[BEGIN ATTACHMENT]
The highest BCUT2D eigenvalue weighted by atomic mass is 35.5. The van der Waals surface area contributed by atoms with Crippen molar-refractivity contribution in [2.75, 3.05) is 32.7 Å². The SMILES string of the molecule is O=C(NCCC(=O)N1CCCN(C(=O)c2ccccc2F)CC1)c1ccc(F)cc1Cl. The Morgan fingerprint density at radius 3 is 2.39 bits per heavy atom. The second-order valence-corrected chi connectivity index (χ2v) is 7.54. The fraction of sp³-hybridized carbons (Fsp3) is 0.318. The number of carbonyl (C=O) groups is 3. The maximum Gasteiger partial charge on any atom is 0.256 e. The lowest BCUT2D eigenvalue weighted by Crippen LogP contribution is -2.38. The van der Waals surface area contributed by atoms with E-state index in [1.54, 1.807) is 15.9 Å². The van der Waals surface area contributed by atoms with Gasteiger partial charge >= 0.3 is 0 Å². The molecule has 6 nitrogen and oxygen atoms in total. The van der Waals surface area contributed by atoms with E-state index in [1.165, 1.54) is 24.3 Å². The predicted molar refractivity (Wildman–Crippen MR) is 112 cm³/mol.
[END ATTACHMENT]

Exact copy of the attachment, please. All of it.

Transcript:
The highest BCUT2D eigenvalue weighted by atomic mass is 35.5. The van der Waals surface area contributed by atoms with Crippen molar-refractivity contribution in [2.75, 3.05) is 32.7 Å². The SMILES string of the molecule is O=C(NCCC(=O)N1CCCN(C(=O)c2ccccc2F)CC1)c1ccc(F)cc1Cl. The Morgan fingerprint density at radius 3 is 2.39 bits per heavy atom. The second-order valence-corrected chi connectivity index (χ2v) is 7.54. The fraction of sp³-hybridized carbons (Fsp3) is 0.318. The number of carbonyl (C=O) groups is 3. The maximum Gasteiger partial charge on any atom is 0.256 e. The lowest BCUT2D eigenvalue weighted by Crippen LogP contribution is -2.38. The van der Waals surface area contributed by atoms with E-state index in [1.54, 1.807) is 15.9 Å². The van der Waals surface area contributed by atoms with Gasteiger partial charge >= 0.3 is 0 Å². The molecule has 6 nitrogen and oxygen atoms in total. The van der Waals surface area contributed by atoms with E-state index in [1.165, 1.54) is 24.3 Å². The predicted molar refractivity (Wildman–Crippen MR) is 112 cm³/mol.